Archive for the ‘Stewardship’ Category

Data Governance & Stewardship

Friday, December 2nd, 2016

Stanford’s Data Governance vision is that Stanford’s institutional data is trusted, understood, accurate, and is provided and used in a meaningful, secure and consistent manner.

Many of Stanford’s current Data Governance activities fall under the umbrella of Stanford University Data Stewardship (SUDS), which focuses primarily on the development of definitions and other metadata for data elements used in BI reporting projects.

Stanford’s Data Governance Center, which houses the SUDS Data Dictionary and other metadata resources, can be found at

An annotated index of Stanford’s Data Governance resources is available at

In keeping with Stanford University’s educational mission and commitment to openness, our Data Governance materials are made freely available wherever possible. We welcome ongoing discussions around these, and appreciate hearing about downstream uses of Stanford’s Data Governance resources, especially in conference presentations, white papers, or other public contexts.

If you have any questions, would like to discuss ways that you or your team could become involved, would like to request access to any of our resources, or believe that you’ve identified a Data Governance, Data Quality or Data Stewardship opportunity at Stanford, please don’t hesitate to contact us.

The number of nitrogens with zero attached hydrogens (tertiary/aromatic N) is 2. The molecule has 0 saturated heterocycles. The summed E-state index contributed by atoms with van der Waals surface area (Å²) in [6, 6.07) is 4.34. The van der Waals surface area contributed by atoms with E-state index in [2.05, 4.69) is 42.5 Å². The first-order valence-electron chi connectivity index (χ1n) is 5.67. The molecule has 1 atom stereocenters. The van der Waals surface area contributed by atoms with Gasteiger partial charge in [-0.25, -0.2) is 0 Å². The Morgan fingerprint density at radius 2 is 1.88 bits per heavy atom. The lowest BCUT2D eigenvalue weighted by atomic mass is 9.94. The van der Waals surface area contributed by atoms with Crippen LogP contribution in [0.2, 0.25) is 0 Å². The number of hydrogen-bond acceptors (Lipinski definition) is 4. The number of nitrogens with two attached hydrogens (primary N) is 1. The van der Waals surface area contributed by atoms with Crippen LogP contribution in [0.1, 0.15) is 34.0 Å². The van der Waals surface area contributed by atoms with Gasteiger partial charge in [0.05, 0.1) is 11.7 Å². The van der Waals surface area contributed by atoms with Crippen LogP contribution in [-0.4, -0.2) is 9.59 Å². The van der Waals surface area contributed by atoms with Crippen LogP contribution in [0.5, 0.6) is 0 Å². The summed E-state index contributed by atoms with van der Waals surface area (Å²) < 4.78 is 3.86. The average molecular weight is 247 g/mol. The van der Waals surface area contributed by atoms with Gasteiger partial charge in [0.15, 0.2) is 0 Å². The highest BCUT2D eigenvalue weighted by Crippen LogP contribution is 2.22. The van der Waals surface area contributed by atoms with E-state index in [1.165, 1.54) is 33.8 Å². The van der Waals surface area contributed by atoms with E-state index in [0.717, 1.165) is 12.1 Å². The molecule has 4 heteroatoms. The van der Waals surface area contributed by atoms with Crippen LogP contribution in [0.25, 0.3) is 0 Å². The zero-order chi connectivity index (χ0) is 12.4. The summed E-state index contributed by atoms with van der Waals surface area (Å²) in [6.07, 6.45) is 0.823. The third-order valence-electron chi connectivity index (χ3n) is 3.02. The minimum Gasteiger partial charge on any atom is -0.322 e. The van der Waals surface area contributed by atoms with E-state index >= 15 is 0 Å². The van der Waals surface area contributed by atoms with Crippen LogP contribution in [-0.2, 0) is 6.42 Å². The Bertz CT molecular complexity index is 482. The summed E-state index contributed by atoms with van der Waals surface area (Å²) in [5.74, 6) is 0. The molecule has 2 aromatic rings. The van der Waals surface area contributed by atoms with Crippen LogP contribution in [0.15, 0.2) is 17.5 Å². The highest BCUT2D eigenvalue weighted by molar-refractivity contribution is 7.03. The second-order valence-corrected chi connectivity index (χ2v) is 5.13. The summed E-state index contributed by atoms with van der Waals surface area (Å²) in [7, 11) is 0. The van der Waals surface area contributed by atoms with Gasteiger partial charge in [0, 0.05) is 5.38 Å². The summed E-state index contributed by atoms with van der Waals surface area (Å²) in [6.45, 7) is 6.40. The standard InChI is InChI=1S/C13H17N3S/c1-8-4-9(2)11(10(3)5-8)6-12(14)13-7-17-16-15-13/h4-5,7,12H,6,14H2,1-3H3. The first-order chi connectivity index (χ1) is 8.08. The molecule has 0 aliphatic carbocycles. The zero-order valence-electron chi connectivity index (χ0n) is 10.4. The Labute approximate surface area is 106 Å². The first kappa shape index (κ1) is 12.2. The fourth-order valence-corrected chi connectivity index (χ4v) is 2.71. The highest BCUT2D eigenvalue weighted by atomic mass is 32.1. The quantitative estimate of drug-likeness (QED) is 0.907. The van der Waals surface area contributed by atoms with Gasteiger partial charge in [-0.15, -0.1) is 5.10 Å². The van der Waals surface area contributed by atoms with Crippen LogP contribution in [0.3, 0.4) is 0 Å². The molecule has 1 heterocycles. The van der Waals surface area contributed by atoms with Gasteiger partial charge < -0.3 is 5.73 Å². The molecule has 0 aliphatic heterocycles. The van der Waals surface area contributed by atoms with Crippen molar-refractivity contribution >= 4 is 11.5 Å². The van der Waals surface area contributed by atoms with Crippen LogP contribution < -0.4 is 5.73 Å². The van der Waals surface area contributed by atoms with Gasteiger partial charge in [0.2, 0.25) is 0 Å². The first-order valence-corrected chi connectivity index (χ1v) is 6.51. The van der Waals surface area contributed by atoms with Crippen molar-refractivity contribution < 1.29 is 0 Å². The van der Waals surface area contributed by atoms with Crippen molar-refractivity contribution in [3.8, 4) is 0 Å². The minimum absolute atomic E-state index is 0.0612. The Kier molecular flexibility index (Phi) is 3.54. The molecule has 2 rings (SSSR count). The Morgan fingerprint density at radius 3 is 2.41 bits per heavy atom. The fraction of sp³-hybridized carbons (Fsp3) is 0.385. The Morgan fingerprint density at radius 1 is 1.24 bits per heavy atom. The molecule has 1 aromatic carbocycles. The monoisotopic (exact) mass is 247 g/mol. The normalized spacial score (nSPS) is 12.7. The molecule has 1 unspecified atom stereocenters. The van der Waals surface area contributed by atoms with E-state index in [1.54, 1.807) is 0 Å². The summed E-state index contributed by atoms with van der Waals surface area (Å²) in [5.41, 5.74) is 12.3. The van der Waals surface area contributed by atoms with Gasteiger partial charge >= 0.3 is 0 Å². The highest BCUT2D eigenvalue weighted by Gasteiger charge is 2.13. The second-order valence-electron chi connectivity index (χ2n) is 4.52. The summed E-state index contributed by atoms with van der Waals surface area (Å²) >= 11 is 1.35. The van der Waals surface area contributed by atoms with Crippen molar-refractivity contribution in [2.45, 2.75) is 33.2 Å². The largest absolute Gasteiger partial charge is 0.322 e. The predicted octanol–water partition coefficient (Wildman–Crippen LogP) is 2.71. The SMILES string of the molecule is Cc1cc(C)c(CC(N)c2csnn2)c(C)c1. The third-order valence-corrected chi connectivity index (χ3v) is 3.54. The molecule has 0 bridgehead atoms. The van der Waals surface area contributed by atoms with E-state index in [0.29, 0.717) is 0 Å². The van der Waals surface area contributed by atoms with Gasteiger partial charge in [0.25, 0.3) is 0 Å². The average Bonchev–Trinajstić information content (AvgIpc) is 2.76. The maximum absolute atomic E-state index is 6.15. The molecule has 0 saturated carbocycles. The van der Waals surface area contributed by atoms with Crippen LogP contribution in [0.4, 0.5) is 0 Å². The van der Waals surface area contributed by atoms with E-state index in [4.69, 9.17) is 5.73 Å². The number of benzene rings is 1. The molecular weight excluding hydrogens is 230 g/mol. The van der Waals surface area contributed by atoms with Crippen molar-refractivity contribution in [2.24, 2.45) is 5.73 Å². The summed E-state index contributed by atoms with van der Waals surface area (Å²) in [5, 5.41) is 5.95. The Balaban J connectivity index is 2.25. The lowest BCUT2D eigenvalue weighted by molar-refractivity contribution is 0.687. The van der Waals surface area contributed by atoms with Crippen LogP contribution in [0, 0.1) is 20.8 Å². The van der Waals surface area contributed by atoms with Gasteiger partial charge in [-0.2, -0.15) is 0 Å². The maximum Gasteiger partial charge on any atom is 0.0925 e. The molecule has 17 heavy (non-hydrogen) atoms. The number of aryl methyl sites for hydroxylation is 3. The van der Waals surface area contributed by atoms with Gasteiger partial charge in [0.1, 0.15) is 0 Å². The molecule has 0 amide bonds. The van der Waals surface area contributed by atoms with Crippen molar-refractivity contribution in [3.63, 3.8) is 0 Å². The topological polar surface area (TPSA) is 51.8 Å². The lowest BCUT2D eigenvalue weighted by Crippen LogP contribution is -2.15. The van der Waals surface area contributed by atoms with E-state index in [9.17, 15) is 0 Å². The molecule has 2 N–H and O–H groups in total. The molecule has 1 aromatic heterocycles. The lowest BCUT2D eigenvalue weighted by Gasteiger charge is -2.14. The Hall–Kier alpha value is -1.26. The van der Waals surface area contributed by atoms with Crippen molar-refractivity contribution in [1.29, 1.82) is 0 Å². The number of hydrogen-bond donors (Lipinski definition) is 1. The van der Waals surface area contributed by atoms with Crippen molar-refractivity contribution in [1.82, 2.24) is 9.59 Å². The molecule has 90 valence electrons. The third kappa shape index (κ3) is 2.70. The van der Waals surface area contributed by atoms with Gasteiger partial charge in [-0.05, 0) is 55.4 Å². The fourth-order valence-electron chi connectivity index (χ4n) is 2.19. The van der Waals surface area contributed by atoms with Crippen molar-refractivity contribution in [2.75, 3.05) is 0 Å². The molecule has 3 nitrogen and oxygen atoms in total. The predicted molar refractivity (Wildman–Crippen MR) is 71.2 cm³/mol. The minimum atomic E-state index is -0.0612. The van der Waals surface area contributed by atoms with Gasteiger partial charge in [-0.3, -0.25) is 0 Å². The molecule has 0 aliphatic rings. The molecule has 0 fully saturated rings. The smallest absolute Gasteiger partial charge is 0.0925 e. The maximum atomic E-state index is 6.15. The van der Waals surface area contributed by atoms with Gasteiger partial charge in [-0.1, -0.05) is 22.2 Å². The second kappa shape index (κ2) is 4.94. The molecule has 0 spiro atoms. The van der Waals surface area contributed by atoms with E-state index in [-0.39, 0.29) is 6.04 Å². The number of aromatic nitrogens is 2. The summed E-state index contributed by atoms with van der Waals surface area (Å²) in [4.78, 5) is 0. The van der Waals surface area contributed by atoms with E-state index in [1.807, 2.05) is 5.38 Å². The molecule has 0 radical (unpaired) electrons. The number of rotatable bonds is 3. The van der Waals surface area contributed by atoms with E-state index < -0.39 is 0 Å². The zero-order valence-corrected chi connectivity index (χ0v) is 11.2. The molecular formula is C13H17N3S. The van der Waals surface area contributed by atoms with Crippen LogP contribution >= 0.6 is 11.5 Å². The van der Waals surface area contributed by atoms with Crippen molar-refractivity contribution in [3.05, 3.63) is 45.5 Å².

Kathleen Warmoth
Data Governance Manager

“What do data governors do all day?”

Monday, November 10th, 2014

An informal presentation, at the invitation of a former student:


Stay tuned next week for two more installments of Stanford DG/DS’s November 2014 lecture tour!

‘Calendar map’ released

Wednesday, July 30th, 2014

The recently released ‘calendar map’, a joint effort of Stanford University data stewardship and IR&DS, illustrates relationships between annual calendars and other time periods at Stanford, including the fiscal year (9/1-8/31), academic year (9/23-8/22, for AY2013-14), and GFS aid year (10/1-9/30).

This and other data stewardship ‘maps’ are available at



Data dictionary migrated to Collibra

Wednesday, July 30th, 2014

As of June 3, our SUDS Data Dictionary has migrated from Confluence to Stanford’s new Collibra-based Data Governance Center.


Initial users are extremely enthusiastic about the extremely powerful content management capabilities that this tool provides.

User resources include the ‘SUDS-ZOO Dictionary‘ sandbox, where users can experiment freely with the tool, without editing live content, as well as documentation compiled in our Collibra Resources community.

Best practices for SUDS groups

Wednesday, July 30th, 2014

SUDS-SC has approved a set of best practices for managing our SUDS groups (

These were developed to support groups in efficient development of high-quality, reusable definitions and other metadata aroundkey institutional data. Themes include supporting consistency across efforts, encouraging volunteer participation, maintaining motivation, and increasing awareness and engagement at all levels of the university community.

Stanford at MDM/DG Summit

Wednesday, July 30th, 2014

On June 18, Kathryn Flack Potts and Matthew Hoying delivered a presentation on Stanford’s data stewardship experiences at the 2014 MDM & Data Governance Summit in San Francisco.

Slides: mdmsf14-StanfordUniversity [PDF]